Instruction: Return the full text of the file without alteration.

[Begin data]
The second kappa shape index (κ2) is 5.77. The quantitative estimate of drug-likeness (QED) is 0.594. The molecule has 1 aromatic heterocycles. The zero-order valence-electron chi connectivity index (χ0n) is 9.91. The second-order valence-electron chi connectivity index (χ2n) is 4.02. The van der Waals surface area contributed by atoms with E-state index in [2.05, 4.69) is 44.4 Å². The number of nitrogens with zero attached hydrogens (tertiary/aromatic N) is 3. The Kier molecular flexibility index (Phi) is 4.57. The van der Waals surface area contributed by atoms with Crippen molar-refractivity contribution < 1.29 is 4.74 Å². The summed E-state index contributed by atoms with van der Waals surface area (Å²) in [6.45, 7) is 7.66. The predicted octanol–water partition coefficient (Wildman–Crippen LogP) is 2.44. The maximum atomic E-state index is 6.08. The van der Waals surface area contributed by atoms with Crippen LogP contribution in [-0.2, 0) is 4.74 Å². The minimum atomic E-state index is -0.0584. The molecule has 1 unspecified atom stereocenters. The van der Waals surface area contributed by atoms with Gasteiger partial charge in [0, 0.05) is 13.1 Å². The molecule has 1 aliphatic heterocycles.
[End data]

The second kappa shape index (κ2) is 5.77. The quantitative estimate of drug-likeness (QED) is 0.594. The molecule has 1 aromatic heterocycles. The zero-order valence-electron chi connectivity index (χ0n) is 9.91. The second-order valence-electron chi connectivity index (χ2n) is 4.02. The van der Waals surface area contributed by atoms with E-state index in [2.05, 4.69) is 44.4 Å². The number of nitrogens with zero attached hydrogens (tertiary/aromatic N) is 3. The Kier molecular flexibility index (Phi) is 4.57. The van der Waals surface area contributed by atoms with Crippen molar-refractivity contribution < 1.29 is 4.74 Å². The summed E-state index contributed by atoms with van der Waals surface area (Å²) in [6.45, 7) is 7.66. The predicted octanol–water partition coefficient (Wildman–Crippen LogP) is 2.44. The maximum atomic E-state index is 6.08. The van der Waals surface area contributed by atoms with Crippen LogP contribution in [-0.2, 0) is 4.74 Å². The minimum atomic E-state index is -0.0584. The molecule has 1 unspecified atom stereocenters. The van der Waals surface area contributed by atoms with Gasteiger partial charge in [0, 0.05) is 13.1 Å². The molecule has 1 aliphatic heterocycles.